Comparison between Different Prescription Methods for Aerobic Training in Young Adults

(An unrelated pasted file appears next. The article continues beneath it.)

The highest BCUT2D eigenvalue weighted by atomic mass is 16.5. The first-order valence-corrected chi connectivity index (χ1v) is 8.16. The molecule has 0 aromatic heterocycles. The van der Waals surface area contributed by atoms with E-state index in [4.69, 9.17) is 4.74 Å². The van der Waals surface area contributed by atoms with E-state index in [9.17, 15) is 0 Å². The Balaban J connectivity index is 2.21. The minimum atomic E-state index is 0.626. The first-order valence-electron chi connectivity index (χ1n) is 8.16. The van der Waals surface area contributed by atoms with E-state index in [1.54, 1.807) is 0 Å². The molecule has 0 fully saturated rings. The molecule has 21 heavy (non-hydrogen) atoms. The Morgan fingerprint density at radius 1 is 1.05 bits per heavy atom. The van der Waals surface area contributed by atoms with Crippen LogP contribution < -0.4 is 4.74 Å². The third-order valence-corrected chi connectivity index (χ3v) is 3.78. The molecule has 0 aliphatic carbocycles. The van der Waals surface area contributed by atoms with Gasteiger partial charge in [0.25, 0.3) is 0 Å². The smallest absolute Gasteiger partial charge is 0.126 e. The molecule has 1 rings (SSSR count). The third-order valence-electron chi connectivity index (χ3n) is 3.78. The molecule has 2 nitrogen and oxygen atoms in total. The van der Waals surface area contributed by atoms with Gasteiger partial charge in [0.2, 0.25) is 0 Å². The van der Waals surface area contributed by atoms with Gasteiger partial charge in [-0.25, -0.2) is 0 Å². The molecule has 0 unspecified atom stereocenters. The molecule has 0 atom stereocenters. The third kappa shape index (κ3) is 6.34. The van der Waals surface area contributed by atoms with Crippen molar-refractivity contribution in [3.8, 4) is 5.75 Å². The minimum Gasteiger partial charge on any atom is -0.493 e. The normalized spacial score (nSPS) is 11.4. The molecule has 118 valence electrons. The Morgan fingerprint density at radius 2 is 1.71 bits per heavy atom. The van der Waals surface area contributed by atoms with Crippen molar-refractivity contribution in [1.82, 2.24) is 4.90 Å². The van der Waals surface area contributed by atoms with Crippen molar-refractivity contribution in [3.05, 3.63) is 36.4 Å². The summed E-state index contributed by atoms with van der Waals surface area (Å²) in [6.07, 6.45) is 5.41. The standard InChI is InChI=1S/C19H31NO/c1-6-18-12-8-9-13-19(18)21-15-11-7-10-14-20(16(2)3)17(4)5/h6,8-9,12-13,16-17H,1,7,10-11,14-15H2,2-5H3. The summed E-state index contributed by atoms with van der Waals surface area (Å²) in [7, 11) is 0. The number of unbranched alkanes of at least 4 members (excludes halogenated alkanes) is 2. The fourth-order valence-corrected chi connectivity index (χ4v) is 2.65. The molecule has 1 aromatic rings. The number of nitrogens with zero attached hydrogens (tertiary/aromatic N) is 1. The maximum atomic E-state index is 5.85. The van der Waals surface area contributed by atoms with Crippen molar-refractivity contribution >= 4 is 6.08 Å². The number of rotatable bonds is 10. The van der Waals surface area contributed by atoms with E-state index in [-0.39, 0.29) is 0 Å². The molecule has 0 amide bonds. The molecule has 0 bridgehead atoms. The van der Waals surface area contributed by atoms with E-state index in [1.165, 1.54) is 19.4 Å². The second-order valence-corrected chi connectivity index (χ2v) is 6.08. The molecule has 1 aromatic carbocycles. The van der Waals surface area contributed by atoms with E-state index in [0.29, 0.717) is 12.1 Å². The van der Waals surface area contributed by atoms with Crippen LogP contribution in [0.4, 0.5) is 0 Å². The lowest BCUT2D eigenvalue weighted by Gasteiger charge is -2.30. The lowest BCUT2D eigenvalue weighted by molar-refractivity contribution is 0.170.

Anaerobic threshold and respiratory compensation are used to determine the intensity of aerobic exercise. This study aims to compare heart rate values relative to the percentages of 50%, 60%, 70%, and 80%, a comparison calculated through the reserve heart rate (HRR) and reserve oxygen consumption (VO2R) equations corresponding to the oxygen consumption obtained by the direct method. The sample was composed of 11 men and 10 women: mean age, 21.4 +/- 2.8 years. Volunteers performed a maximal treadmill test in which oxygen uptake was measured using the VO2000((R)) metabolic analyzer. The mean body fat percentage was 15.68 +/- 8.02% corresponding to a lean body mass of 54.8 +/- 13.0 kg and a maximal oxygen uptake (VO(2)max) of 56.0 +/- 8.4 mL/Kgmin(-1). The measured intensities (50%, 60%, 70% and 80% of VO(2)max) presented significant differences (p < 0.05) for each reference value. Mean values calculated by the HRR equation demonstrated a tendency to underestimate the intensities, while the values calculated by the VO2R equation showed a tendency to overestimate the intensities. As the main conclusion, it is pointed out that both methods were effective for determining the intensity of aerobic training. However, they presented significant differences, and the equations should be adjusted to increase precision. Thus, the use of HRR is recommended for the determination of training intensities.

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